It's hard to miss the concerts, food and rides at the Kern County Fair, with all of them greeting guests as soon as they walk into the fairgrounds. But don't forget to head inside the buildings to check out the contests and still exhibits. Escaping the heat in there is, of course, an added bonus.

The contests and still exhibits are where the makers, bakers and artists get to show off their skills, and while most contests' deadlines have passed, there is still time to enter others. For noncompetitors, plan to take a stroll through the buildings to admire your fellow Kern County residents' hard work.

Still-exhibit supervisor Patt Sandrini said last year's fair saw about 8,000 items entered and this year's is on track for similar numbers, with more than 2,500 people entering already, many of them with multiple items. 

"It shows what our community is all about," Sandrini said of the exhibits. The exhibitors "are proud of what they've done, and thank God they enter or we wouldn't have a fair."


First things first: if you want to check out specific exhibits or contests, it helps to know where to go. All contests and exhibits are spread out over three buildings.

  • Home Arts, Building 4: Author's Corner, Baked and Culinary Arts, Birdhouses, Ceramics, Creative Arts, Decorative Painting, Dolls, Fine Art, Floriculture, Home Arts, Homebrew, Needle Arts, Preserves, Sculptures, Hobbies, Models, Crafts, Legos, Knex and Mini Structures.
  • Albert S. Goode, Building 1: Agriculture and Horticulture, Community Exhibits, Community Organizations, Gems and Minerals, Photography, Scarecrows, School Art and Wool Fleece.
  • Harvest Hall, Building 5: FFA Ag Mechanics, FFA Agri Science, 4-H/FFA/FCCLA/Grange/INDP Exhibits, 4-H Mechanical Science, Feature Booths and other junior and youth organizations and clubs.


Of the contests people can still enter, almost all are in the culinary arts. If you think you have the best apple pie or chili in town, this is where you'll have the chance to prove it. Each contest has its own rules, so be sure to check out the Competitive Exhibits guide for more information, but here are the basics: contestants must be 16 and older (with the exception of the Junior Cupcake contest); entries are to be submitted up to 30 minutes before the contest starts and recipes must be made at home using ingredients that are readily available at local markets. Contests are:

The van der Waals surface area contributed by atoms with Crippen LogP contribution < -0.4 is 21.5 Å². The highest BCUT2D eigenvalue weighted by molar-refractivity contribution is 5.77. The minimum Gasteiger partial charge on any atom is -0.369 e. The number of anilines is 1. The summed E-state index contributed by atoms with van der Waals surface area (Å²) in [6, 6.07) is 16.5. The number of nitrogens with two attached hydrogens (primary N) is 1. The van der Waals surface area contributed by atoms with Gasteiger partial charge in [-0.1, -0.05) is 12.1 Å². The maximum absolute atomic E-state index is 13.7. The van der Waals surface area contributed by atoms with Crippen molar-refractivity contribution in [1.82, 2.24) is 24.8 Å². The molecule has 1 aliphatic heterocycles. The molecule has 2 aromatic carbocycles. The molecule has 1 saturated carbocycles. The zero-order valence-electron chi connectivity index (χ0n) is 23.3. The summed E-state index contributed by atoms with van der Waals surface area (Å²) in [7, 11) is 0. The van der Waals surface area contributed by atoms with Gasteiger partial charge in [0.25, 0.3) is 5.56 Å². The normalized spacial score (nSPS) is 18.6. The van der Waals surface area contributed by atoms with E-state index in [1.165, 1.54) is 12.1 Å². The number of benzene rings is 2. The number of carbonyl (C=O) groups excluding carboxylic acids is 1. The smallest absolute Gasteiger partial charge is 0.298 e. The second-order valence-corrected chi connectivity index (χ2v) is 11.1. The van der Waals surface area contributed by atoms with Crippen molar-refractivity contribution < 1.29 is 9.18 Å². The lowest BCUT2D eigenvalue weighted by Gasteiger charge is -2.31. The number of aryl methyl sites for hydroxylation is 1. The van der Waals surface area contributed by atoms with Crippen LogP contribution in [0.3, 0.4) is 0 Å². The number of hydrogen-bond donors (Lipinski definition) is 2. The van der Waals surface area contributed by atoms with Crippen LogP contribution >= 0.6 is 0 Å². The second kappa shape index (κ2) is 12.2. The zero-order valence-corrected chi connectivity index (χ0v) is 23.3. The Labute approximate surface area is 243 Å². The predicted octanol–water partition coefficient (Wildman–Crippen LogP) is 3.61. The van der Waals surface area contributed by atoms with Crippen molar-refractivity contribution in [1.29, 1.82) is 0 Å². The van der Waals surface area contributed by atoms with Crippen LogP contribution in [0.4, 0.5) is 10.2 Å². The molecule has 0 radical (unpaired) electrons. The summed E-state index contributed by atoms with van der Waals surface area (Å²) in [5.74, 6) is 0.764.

• Hot Wing, Sept. 19 at 6 p.m.
  • K.C. Chili, Sept. 20 at 6 p.m.
  • Grandma's and Grandpa's Cookies, Sept. 22 at 2 p.m.
  • Pulford Apple Pie, Sept. 22 at 6 p.m.
  • Salsa, Sept. 23 at 2 p.m.
  • Sunday Pie, Sept. 23 at 6 p.m.
  • Kitchen Craft, Sept. 24 at 6 p.m.
  • Favorite Cake, Sept. 25 at 6 p.m.
  • Wednesday Pie, Sept. 26 at 6 p.m.
  • Potato Salad, Sept. 27 at 6 p.m.
  • Dewar's Ice Cream, Sept. 29 at 2 p.m.
  • Almost Homemade, Sept. 29 at 6 p.m.
  • Dip into the Fun, Sept. 30 at 2 p.m.
  • Junior Cupcake, Sept. 30 at 4 p.m.

While the entries are sure to be tasty, one contest has the potential to be seriously cute as well: the Grandma's and Grandpa's Cookie contest is open to contestants 40 years and older and will be judged by children aged 8 to 14. And unlike judging for most of the contests, this one is open for the public to watch. 


Maybe entering contests isn't for everyone but watching them is. While most contests have closed judging, there are some contests that will be judged in a show.

Cooking competitions on TV are a hit for reason, and at the fair, guests can watch a similar kitchen showdown live at 6 p.m. Sept. 21 and 28 in Building 4. The Student Chopped Contest will feature students selected by Bakersfield College culinary and nutrition staff. The first-place winner will receive a $1,000 scholarship, with second and third taking home a $500 scholarship each. 

"Project Runway" fans might want to check out the Cheryl Hudson Fashion Show at 6 p.m. Sept. 28 in the Harvest Hall. Designers aged 5 to 19 will display their best creations in four categories: Traditional, Decorated Fashion, Upcycled and Consumer Science.

Sandrini encouraged people to stop by the Harvest Hall throughout the fair to see what local kids have been working on.

"We love to get people to come into Harvest Hall," she said. "There's stuff going on all the time."


For those who want to dip their toes into fair participation without worrying about submission deadlines, there will be paint nights on Sept. 22 and 29. Entry fee is $25 and includes appetizers, sparkling cider and desserts. It's for adults only and is limited to 20 people per night, so sign up early. Go to or call 431-2025 for reservations and more information.

Kelly Ardis can be reached at 661-395-7660. Follow her on Twitter: @TBCKellyArdis.

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